I could barely contain my amusement and delight when they turned to the election coverage that was packed into Time's pages. Having never been subjected to the 24/7 barrage of worthless election coverage provided by much of the American media, and with only the candidates' pictures to work from, I thought they summed up the themes of the election well.

Our discussion of American electoral politics went as follows:

John McCain...
Dad: "His hair is all white. He's really old."
Me: "Yeah - he's seventy-two."
Dad: "Wow, he's ancient! America can't have a president who's that old."
Me: "... yeah."

Barack Obama...
Dad: "This one's a little kid."
Me: "Well, he's forty-seven."
Mom: "But he looks so young. And handsome."
Dad: "He's black."
Me: "Yeah, his Dad is from Kenya."
Dad: "But how can America have an African president?"
Me: "Well, his mom is American, and he was born in America."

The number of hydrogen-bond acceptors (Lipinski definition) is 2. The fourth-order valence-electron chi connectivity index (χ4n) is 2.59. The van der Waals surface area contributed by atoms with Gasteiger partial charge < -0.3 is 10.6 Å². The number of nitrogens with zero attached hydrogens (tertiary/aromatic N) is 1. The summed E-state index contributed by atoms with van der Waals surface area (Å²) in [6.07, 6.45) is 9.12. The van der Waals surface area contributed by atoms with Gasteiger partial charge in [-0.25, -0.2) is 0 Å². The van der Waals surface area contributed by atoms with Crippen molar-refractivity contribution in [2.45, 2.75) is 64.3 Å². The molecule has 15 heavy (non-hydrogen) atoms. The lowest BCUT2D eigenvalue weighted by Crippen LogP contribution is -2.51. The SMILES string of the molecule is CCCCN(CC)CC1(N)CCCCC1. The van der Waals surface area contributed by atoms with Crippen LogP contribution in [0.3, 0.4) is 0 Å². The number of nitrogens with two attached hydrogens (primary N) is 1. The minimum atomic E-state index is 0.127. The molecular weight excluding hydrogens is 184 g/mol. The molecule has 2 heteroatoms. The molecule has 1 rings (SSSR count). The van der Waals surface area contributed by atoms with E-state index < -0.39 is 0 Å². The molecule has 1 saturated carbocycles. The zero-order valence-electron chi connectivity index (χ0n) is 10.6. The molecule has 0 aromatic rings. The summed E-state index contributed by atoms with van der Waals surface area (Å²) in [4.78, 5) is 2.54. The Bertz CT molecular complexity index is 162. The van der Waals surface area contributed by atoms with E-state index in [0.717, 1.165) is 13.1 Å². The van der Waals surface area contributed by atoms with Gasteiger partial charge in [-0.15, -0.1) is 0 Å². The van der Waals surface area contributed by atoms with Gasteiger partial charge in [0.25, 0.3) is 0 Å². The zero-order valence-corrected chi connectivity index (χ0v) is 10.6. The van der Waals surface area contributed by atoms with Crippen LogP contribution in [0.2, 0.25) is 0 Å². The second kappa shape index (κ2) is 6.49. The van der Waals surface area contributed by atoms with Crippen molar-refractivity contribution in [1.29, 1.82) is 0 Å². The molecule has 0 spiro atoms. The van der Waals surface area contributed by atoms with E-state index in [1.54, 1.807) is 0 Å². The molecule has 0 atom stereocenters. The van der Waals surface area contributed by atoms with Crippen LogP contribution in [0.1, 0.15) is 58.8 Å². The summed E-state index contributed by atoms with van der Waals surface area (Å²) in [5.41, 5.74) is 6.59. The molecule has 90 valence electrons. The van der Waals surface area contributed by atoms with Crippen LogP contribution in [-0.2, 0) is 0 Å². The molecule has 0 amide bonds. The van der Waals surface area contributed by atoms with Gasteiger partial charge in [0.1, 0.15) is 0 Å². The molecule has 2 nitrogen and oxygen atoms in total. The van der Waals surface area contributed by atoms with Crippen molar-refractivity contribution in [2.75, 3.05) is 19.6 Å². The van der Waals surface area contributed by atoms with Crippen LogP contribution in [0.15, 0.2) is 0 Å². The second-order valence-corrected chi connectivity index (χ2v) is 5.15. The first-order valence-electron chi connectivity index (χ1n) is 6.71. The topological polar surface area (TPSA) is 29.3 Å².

Mom: "Yeah, he's not really black."

Sarah Palin...
Dad: "Wow - she's hot."
Me: "... yeah."
Dad: "Maybe she will be my second wife."

Joe Biden...… did not appear in this issue of Time

*Special thanks to my Mom for sending the magazines. Also thanks for the Oreos. One night, I locked myself in my house with a book and ate the whole box in you honor.

Thursday, October 9, 2008

Quick Update...

I'm in Bamako to go to the bank, and internet is scarce, but here are a couple morsels of life in Narena while I have a second:

1) It's watermelon season. When I discovered this, I split a watermelon with another volunteer for dinner, accompanied by the necessary seed-spitting contest. I also brought one home to my family the other day, and we dug in with reckless abandon. After about fifteen minutes of quiet interrupted by occasional slurping, there were six sticky, smiling faces and a whole watermelon had been demolished. I am hoping to make a habit of this, as watermelon is significantly tastier than to.